Business Startups

DMZ Startups and Alumni Surpass $1-Billion in Funding

GraphicGraphic of money and stars to represent the DMZ surpassing $1 billion in funding for startups and alumni.

The latest milestone from the DMZ is both an impressive feat and a reflection of Canada’s growing tech and startup ecosystem.

For the last 11 years, the Ryerson DMZ has helped foster the success of hundreds of startups—194 of which have now collectively raised over $1 billion (CAD) in funding.

What began as a small student co-working space in 2010, has transformed into a leading incubator for tech startups. Through the DMZ’s numerous programs, founders are given the opportunity to join an unparalleled community of entrepreneurs while connecting with the resources needed for their business to succeed. 

The $1 billion mark in DMZ’s startups and alumni funding is a huge achievement for the incubator and serves as a testament to the tech potential in Canada. 

“Canadian tech startups are becoming increasingly successful and competitive,” says Executive Director of the DMZ, Abdullah Snobar. “To double down on these trajectories and continue to generate top-tier tech businesses, the ecosystem needs to be able to support funding for early-stage founders. This is a huge milestone for Canada—and it’s just the beginning”

The support for early-stage founders is where the DMZ excels. Having had over 500 startups come through its doors, the incubator lends itself as a launchpad of sorts for the future of Canadian business. And through its Black Innovation Programs and Women Founders Fast Track, the DMZ is committed to supporting historically underrepresented founders.

Hitting the $1 billion mark is exciting, but Snobar notes that the number of jobs DMZ alumni have created is equally impressive: over 4,200. Alumni of the incubator include the likes of jewelry e-commerce giant Mejuri, fintech company Borrowell, and AI-driven customer service platform Ada, to name a few.

What DMZ alum pushed the funding to the new milestone? That would be Snapcommerce. The messaging platform is a branch off of Snaptravel and promises to be the future of mobile commerce. The Series B funding round of $107 million (CAD) didn’t just help reach the $1 billion mark, it was also the largest single funding round of a DMZ alum to date!

CEO and Co-Founder of Snapcommerce, Hussein Fazal, remembers his days at the DMZ fondly.

“The DMZ was actually our very first office, back when it was just myself and Henry,” says Fazal. “ It was a great place to work at. It had great energy, and great cooperation and help from the staff of the DMZ. And it was great to be around other startups and have that startup vibe.”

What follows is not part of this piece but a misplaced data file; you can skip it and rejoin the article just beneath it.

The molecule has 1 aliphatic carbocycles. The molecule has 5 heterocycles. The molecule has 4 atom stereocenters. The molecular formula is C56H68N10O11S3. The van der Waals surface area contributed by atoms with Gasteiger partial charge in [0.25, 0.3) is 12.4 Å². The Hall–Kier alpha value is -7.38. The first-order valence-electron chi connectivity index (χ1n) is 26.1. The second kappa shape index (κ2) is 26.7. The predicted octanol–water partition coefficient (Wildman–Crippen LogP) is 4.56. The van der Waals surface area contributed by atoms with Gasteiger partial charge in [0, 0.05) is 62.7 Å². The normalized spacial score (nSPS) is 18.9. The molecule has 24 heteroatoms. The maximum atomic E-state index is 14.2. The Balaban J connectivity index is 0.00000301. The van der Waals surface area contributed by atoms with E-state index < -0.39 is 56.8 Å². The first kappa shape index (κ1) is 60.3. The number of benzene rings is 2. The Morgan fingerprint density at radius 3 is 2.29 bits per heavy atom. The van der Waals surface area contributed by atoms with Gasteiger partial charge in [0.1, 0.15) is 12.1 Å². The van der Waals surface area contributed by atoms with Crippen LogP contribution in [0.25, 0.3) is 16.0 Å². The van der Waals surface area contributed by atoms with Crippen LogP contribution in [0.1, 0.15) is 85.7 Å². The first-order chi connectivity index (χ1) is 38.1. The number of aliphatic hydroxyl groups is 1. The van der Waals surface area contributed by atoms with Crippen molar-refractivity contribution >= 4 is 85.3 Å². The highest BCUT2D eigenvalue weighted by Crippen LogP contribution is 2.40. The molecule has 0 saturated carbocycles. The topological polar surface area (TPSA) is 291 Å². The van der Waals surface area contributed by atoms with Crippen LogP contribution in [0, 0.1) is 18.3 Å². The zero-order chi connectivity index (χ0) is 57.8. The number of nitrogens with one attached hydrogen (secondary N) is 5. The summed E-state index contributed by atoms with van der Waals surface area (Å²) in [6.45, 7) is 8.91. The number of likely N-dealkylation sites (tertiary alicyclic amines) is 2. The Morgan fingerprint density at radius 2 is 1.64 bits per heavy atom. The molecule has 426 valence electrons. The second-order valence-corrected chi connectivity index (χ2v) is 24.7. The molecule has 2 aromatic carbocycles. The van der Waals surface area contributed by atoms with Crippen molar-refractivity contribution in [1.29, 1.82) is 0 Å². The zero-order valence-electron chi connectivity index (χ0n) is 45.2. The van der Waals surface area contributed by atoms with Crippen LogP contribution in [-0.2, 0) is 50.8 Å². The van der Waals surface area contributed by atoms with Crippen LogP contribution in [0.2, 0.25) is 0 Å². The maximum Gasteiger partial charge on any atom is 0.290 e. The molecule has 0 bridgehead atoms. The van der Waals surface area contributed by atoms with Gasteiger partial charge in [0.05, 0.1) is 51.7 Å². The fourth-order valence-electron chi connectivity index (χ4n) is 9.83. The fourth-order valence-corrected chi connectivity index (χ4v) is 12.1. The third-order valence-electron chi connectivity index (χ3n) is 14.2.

Hussein Fazal and Henry Shi, Co-Founders of Snapcommerce at their first day at the DMZ in 2016.
A group picture of the Snapcommerce team with Steph Curry.
The Snapcommerce team in 2019, pictured with basketball star Steph Curry, who was a Series A investor in the company.

Fazal and his co-founder, Henry Shi, were able to grow the business quite quickly, which meant moving out of the DMZ within eight months. And although their time was was brief, it’s a great example of what the DMZ can do for early-stage startups. 

For companies like Snapcommerce that outgrow the DMZ and find further success, they’re always willing to help other startups within the incubator. Fazal credits the strong sense of community within the DMZ for the camaraderie amongst founders. Before the pandemic, Fazal enjoyed going to the DMZ and talking with up-and-coming companies.

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“I think with the overall network at the DMZ, everyone wants to give back,” he says. “That’s part of being a good entrepreneur—being able to give back and help out.”

And there is no shortage of new companies to help out. Despite the COVID-19 pandemic closing the downtown Toronto doors and having the DMZ go virtual, the incubator program had a 35 percent increase in applications last year.

By going digital, the physical need to be in Toronto to participate was eliminated, allowing companies across Canada to participate. Going virtual also allowed the DMZ to launch partnerships in Tokyo and the Caribbean, connecting their founders to resources across the world.

More than anything, Snobar credits the growth within the Canadian startup ecosystem for the increase of interest in the DMZ and entrepreneurship as a whole. Back when the DMZ opened in 2010, he says that people were skeptical about entrepreneurship and all of its possibilities. That notion is long gone.

“Now entrepreneurship has become normalized. As a matter of fact, it’s actually become the preferred option for a lot of young professionals who are incredibly successful or who have a lot of knowledge and building technology,” says Snobar. “They don’t want to just go and work for the next corporate. They actually want to make their own impact and they want to build a legacy around it.”

In addition to celebrating the $1 billion milestone, Snobar looks forward to continuing to help the Canadian startup ecosystem flourish. And no matter where and how the incubator grows, the DMZ will continue to focus on its values: Equity over everything; Founders first; and Be great, in everything it does. 

As for when the next $1 billion in funding will happen for DMZ startups and alumni, Snobar is sure it will be sooner rather than later.

“It took us 11 years to hit $1 billion. I’m willing to say that I’m confident we’ll see the $2 billion mark in less than a quarter of the time.” 

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